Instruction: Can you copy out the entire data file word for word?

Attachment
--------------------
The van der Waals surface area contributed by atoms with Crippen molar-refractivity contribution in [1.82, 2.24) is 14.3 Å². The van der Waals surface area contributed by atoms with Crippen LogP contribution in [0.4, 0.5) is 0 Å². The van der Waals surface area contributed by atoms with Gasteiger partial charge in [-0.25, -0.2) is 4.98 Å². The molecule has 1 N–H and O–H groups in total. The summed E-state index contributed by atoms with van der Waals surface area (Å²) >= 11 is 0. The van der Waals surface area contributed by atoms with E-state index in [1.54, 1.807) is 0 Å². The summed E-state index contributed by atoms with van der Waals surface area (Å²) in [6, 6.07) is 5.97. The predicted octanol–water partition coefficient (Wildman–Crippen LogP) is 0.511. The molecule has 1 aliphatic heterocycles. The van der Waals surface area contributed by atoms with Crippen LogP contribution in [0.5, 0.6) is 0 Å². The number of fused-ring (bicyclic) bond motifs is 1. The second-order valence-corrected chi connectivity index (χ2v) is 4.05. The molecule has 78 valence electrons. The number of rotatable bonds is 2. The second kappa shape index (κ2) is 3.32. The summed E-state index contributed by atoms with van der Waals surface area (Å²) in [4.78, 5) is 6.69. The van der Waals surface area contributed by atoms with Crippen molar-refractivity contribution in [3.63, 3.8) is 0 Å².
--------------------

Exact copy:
The van der Waals surface area contributed by atoms with Crippen molar-refractivity contribution in [1.82, 2.24) is 14.3 Å². The van der Waals surface area contributed by atoms with Crippen LogP contribution in [0.4, 0.5) is 0 Å². The van der Waals surface area contributed by atoms with Gasteiger partial charge in [-0.25, -0.2) is 4.98 Å². The molecule has 1 N–H and O–H groups in total. The summed E-state index contributed by atoms with van der Waals surface area (Å²) >= 11 is 0. The van der Waals surface area contributed by atoms with E-state index in [1.54, 1.807) is 0 Å². The summed E-state index contributed by atoms with van der Waals surface area (Å²) in [6, 6.07) is 5.97. The predicted octanol–water partition coefficient (Wildman–Crippen LogP) is 0.511. The molecule has 1 aliphatic heterocycles. The van der Waals surface area contributed by atoms with Crippen LogP contribution in [0.5, 0.6) is 0 Å². The number of fused-ring (bicyclic) bond motifs is 1. The second-order valence-corrected chi connectivity index (χ2v) is 4.05. The molecule has 78 valence electrons. The number of rotatable bonds is 2. The second kappa shape index (κ2) is 3.32. The summed E-state index contributed by atoms with van der Waals surface area (Å²) in [4.78, 5) is 6.69. The van der Waals surface area contributed by atoms with Crippen molar-refractivity contribution in [3.63, 3.8) is 0 Å².